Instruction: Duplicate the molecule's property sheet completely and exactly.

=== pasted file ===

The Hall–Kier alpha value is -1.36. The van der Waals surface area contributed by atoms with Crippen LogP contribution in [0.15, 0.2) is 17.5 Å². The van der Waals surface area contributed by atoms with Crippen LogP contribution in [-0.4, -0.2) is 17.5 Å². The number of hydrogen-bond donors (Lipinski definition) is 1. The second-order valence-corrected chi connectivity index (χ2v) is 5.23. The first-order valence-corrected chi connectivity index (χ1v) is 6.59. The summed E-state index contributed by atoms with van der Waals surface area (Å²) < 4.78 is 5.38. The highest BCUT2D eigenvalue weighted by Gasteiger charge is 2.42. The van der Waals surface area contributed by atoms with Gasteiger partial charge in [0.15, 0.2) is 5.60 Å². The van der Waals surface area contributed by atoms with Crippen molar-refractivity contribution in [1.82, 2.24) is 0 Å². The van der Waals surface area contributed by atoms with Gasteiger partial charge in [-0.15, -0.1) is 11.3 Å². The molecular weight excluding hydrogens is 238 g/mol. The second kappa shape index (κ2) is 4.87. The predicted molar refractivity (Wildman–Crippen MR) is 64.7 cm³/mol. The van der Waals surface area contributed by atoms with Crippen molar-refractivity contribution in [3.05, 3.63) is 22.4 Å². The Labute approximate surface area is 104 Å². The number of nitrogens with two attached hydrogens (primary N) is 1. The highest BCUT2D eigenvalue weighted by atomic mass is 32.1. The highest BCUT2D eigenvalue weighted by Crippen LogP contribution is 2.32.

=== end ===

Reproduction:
The Hall–Kier alpha value is -1.36. The van der Waals surface area contributed by atoms with Crippen LogP contribution in [0.15, 0.2) is 17.5 Å². The van der Waals surface area contributed by atoms with Crippen LogP contribution in [-0.4, -0.2) is 17.5 Å². The number of hydrogen-bond donors (Lipinski definition) is 1. The second-order valence-corrected chi connectivity index (χ2v) is 5.23. The first-order valence-corrected chi connectivity index (χ1v) is 6.59. The summed E-state index contributed by atoms with van der Waals surface area (Å²) < 4.78 is 5.38. The highest BCUT2D eigenvalue weighted by Gasteiger charge is 2.42. The van der Waals surface area contributed by atoms with Gasteiger partial charge in [0.15, 0.2) is 5.60 Å². The van der Waals surface area contributed by atoms with Crippen molar-refractivity contribution in [1.82, 2.24) is 0 Å². The van der Waals surface area contributed by atoms with Gasteiger partial charge in [-0.15, -0.1) is 11.3 Å². The molecular weight excluding hydrogens is 238 g/mol. The second kappa shape index (κ2) is 4.87. The predicted molar refractivity (Wildman–Crippen MR) is 64.7 cm³/mol. The van der Waals surface area contributed by atoms with Crippen molar-refractivity contribution in [3.05, 3.63) is 22.4 Å². The Labute approximate surface area is 104 Å². The number of nitrogens with two attached hydrogens (primary N) is 1. The highest BCUT2D eigenvalue weighted by atomic mass is 32.1. The highest BCUT2D eigenvalue weighted by Crippen LogP contribution is 2.32.